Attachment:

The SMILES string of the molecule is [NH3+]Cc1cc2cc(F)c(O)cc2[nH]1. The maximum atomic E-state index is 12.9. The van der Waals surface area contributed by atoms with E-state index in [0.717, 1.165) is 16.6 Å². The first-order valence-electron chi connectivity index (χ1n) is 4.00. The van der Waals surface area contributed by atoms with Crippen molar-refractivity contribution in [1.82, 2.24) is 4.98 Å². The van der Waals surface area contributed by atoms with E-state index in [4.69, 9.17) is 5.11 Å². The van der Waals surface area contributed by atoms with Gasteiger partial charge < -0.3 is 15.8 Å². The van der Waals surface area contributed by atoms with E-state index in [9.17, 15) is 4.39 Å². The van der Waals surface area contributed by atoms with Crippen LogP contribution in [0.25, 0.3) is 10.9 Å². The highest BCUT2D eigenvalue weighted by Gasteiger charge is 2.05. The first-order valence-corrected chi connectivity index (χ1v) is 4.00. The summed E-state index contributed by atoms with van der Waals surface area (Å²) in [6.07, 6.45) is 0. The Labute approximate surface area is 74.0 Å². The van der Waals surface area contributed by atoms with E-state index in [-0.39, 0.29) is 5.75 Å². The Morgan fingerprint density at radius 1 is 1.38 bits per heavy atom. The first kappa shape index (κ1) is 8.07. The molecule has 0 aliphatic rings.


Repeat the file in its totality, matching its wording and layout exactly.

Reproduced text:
The SMILES string of the molecule is [NH3+]Cc1cc2cc(F)c(O)cc2[nH]1. The maximum atomic E-state index is 12.9. The van der Waals surface area contributed by atoms with E-state index in [0.717, 1.165) is 16.6 Å². The first-order valence-electron chi connectivity index (χ1n) is 4.00. The van der Waals surface area contributed by atoms with Crippen molar-refractivity contribution in [1.82, 2.24) is 4.98 Å². The van der Waals surface area contributed by atoms with E-state index in [4.69, 9.17) is 5.11 Å². The van der Waals surface area contributed by atoms with Gasteiger partial charge < -0.3 is 15.8 Å². The van der Waals surface area contributed by atoms with E-state index in [9.17, 15) is 4.39 Å². The van der Waals surface area contributed by atoms with Crippen LogP contribution in [0.25, 0.3) is 10.9 Å². The highest BCUT2D eigenvalue weighted by Gasteiger charge is 2.05. The first-order valence-corrected chi connectivity index (χ1v) is 4.00. The summed E-state index contributed by atoms with van der Waals surface area (Å²) in [6.07, 6.45) is 0. The Labute approximate surface area is 74.0 Å². The van der Waals surface area contributed by atoms with E-state index in [-0.39, 0.29) is 5.75 Å². The Morgan fingerprint density at radius 1 is 1.38 bits per heavy atom. The first kappa shape index (κ1) is 8.07. The molecule has 0 aliphatic rings.